Before I traveled home, I found tremendous short-term help from the knowledgeable staff at a local health food store. Once home, I adopted a protocol of professional nutritional supplements. See lesson learned #5.
No. 4 Don’t try to solve it on your own.
Even though I’m a nutritionist trained in functional nutrition protocols, I knew I couldn’t trust myself to be my own clinician. I had too many other things on my mind.
So, I reached out to some trusted individuals at my company who recommended supplement healing protocols for healing bone and soft tissue, as well as reducing inflammation.
Reach out to whatever resources you have and be open to new ideas. One new experience which paid off was osteopathic physical manipulation. It provided the structural adjustments I needed in the only manner I could tolerate; delicate and gentle.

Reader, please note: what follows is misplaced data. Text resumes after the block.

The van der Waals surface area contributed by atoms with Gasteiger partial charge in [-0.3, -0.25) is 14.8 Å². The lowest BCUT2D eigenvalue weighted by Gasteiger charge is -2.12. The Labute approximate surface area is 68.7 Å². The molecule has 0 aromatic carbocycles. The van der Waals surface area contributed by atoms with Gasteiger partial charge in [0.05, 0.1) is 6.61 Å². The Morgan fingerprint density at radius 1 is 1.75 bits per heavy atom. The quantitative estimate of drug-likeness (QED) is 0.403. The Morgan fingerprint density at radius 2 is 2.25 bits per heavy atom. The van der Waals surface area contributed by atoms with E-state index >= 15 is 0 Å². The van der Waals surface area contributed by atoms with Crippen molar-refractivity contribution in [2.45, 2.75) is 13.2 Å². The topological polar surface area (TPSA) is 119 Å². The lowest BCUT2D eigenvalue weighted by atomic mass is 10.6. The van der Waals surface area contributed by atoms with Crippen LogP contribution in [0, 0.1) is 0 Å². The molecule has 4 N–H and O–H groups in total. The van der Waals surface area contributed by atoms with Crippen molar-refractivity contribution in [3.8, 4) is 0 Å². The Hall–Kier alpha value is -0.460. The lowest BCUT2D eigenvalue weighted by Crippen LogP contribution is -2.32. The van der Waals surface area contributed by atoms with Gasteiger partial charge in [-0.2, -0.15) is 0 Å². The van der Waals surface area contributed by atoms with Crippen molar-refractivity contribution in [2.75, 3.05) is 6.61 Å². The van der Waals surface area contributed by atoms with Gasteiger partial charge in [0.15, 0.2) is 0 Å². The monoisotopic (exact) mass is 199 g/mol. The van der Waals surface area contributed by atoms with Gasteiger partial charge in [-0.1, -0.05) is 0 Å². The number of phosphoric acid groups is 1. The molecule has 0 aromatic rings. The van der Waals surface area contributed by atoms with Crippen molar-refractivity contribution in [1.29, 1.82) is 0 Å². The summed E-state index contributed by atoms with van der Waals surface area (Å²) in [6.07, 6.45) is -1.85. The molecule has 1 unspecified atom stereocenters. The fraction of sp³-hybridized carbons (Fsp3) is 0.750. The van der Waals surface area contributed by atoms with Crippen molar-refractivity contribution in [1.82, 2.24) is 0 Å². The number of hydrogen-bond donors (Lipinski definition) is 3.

No. 5 There’s immense healing power in nutritional supplements.
Supplements were integral to my recovery. In fact, my doctors seemed surprised by how swiftly I recovered, which I felt was due in part to a targeted nutritional protocol.
I used Metagenics products—and I couldn’t recommend them higher. See the actual protocol I followed below, at the end of the post.
No. 6 Gratitude makes a difference.
It’s easy to become overwhelmed, stressed, or depressed after a traumatic injury. But I tried to focus on things I was grateful for, which helped immensely.
Obviously, I was—and am still—most grateful to be walking. I was also incredibly fortunate to be blessed with an exceptional medical team, the support of my loved ones, and my employer. I kept a gratitude journal to keep me focused on the good and the small ‘wins’ of my recovery, such as graduating beyond my “don’t lift anything weighing over 2 pounds” restriction. Coincidentally, another friend sustained a disabling injury at the same time. In our mutual support, we helped each other and ourselves.
No. 7 Food matters. So does flexibility.